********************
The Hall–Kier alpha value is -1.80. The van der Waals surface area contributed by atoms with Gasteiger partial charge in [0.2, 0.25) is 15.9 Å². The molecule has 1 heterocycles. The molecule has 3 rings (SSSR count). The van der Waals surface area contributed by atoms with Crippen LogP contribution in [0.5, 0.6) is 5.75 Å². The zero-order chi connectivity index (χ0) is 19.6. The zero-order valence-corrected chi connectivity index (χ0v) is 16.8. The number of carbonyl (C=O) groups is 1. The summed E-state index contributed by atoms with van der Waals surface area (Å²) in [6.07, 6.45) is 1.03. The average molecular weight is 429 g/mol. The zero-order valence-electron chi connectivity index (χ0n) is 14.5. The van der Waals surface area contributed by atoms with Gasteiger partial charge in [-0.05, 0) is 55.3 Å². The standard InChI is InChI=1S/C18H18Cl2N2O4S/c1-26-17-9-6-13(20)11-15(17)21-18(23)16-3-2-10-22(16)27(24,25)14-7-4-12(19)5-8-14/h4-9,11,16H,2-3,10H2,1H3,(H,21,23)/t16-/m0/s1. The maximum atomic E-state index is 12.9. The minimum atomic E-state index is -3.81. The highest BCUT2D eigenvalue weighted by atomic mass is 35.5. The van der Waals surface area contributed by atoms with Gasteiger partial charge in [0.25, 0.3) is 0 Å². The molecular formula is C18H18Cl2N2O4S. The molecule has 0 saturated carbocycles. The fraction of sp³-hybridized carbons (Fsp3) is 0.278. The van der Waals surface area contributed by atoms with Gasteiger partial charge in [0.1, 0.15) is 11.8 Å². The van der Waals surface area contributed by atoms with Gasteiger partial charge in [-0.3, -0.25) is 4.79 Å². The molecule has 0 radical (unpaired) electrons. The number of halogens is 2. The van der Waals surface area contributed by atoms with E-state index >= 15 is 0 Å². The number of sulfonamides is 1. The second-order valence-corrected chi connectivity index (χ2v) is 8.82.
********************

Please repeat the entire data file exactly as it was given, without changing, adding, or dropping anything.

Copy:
The Hall–Kier alpha value is -1.80. The van der Waals surface area contributed by atoms with Gasteiger partial charge in [0.2, 0.25) is 15.9 Å². The molecule has 1 heterocycles. The molecule has 3 rings (SSSR count). The van der Waals surface area contributed by atoms with Crippen LogP contribution in [0.5, 0.6) is 5.75 Å². The zero-order chi connectivity index (χ0) is 19.6. The zero-order valence-corrected chi connectivity index (χ0v) is 16.8. The number of carbonyl (C=O) groups is 1. The summed E-state index contributed by atoms with van der Waals surface area (Å²) in [6.07, 6.45) is 1.03. The average molecular weight is 429 g/mol. The zero-order valence-electron chi connectivity index (χ0n) is 14.5. The van der Waals surface area contributed by atoms with Gasteiger partial charge in [-0.05, 0) is 55.3 Å². The standard InChI is InChI=1S/C18H18Cl2N2O4S/c1-26-17-9-6-13(20)11-15(17)21-18(23)16-3-2-10-22(16)27(24,25)14-7-4-12(19)5-8-14/h4-9,11,16H,2-3,10H2,1H3,(H,21,23)/t16-/m0/s1. The maximum atomic E-state index is 12.9. The minimum atomic E-state index is -3.81. The highest BCUT2D eigenvalue weighted by atomic mass is 35.5. The van der Waals surface area contributed by atoms with Gasteiger partial charge in [0.25, 0.3) is 0 Å². The molecular formula is C18H18Cl2N2O4S. The molecule has 0 saturated carbocycles. The fraction of sp³-hybridized carbons (Fsp3) is 0.278. The van der Waals surface area contributed by atoms with Gasteiger partial charge in [0.1, 0.15) is 11.8 Å². The van der Waals surface area contributed by atoms with Gasteiger partial charge in [-0.3, -0.25) is 4.79 Å². The molecule has 0 radical (unpaired) electrons. The number of halogens is 2. The van der Waals surface area contributed by atoms with E-state index >= 15 is 0 Å². The number of sulfonamides is 1. The second-order valence-corrected chi connectivity index (χ2v) is 8.82.